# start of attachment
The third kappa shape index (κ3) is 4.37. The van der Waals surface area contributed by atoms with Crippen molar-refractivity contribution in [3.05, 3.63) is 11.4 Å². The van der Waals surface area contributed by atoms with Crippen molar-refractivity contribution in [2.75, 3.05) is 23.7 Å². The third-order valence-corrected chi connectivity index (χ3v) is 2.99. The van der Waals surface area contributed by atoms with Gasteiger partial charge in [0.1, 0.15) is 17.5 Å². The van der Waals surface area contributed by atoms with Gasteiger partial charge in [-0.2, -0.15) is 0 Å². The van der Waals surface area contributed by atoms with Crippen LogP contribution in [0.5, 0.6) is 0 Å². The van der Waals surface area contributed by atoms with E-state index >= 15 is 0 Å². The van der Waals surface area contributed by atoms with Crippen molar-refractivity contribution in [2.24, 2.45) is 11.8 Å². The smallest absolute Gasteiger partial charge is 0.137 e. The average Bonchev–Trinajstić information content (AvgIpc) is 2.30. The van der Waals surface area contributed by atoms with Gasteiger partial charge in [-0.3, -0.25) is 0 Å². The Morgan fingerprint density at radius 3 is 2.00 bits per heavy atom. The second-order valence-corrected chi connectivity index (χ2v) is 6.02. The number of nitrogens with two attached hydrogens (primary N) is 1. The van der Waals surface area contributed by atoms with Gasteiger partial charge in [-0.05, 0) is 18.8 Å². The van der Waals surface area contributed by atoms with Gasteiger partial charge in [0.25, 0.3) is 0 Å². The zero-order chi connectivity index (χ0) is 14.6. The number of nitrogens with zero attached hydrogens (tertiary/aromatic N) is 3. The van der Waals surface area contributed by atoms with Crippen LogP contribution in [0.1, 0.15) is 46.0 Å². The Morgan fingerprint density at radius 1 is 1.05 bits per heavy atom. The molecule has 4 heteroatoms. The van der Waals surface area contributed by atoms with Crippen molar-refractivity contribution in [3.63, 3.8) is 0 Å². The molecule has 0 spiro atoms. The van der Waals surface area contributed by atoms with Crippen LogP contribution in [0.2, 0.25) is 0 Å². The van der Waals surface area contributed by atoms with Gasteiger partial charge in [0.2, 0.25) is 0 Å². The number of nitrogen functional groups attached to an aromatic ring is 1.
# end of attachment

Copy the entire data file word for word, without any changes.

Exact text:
The third kappa shape index (κ3) is 4.37. The van der Waals surface area contributed by atoms with Crippen molar-refractivity contribution in [3.05, 3.63) is 11.4 Å². The van der Waals surface area contributed by atoms with Crippen molar-refractivity contribution in [2.75, 3.05) is 23.7 Å². The third-order valence-corrected chi connectivity index (χ3v) is 2.99. The van der Waals surface area contributed by atoms with Gasteiger partial charge in [0.1, 0.15) is 17.5 Å². The van der Waals surface area contributed by atoms with Gasteiger partial charge in [-0.2, -0.15) is 0 Å². The van der Waals surface area contributed by atoms with Crippen LogP contribution in [0.5, 0.6) is 0 Å². The van der Waals surface area contributed by atoms with E-state index >= 15 is 0 Å². The van der Waals surface area contributed by atoms with Crippen molar-refractivity contribution in [2.24, 2.45) is 11.8 Å². The smallest absolute Gasteiger partial charge is 0.137 e. The average Bonchev–Trinajstić information content (AvgIpc) is 2.30. The van der Waals surface area contributed by atoms with Gasteiger partial charge in [-0.3, -0.25) is 0 Å². The Morgan fingerprint density at radius 3 is 2.00 bits per heavy atom. The second-order valence-corrected chi connectivity index (χ2v) is 6.02. The number of nitrogens with two attached hydrogens (primary N) is 1. The van der Waals surface area contributed by atoms with Gasteiger partial charge in [-0.05, 0) is 18.8 Å². The van der Waals surface area contributed by atoms with Gasteiger partial charge in [0.25, 0.3) is 0 Å². The zero-order chi connectivity index (χ0) is 14.6. The number of nitrogens with zero attached hydrogens (tertiary/aromatic N) is 3. The van der Waals surface area contributed by atoms with Crippen LogP contribution in [0.1, 0.15) is 46.0 Å². The Morgan fingerprint density at radius 1 is 1.05 bits per heavy atom. The molecule has 4 heteroatoms. The van der Waals surface area contributed by atoms with Crippen molar-refractivity contribution in [3.63, 3.8) is 0 Å². The molecule has 0 spiro atoms. The van der Waals surface area contributed by atoms with Crippen LogP contribution in [0.2, 0.25) is 0 Å². The van der Waals surface area contributed by atoms with Gasteiger partial charge in [0.2, 0.25) is 0 Å². The number of nitrogen functional groups attached to an aromatic ring is 1.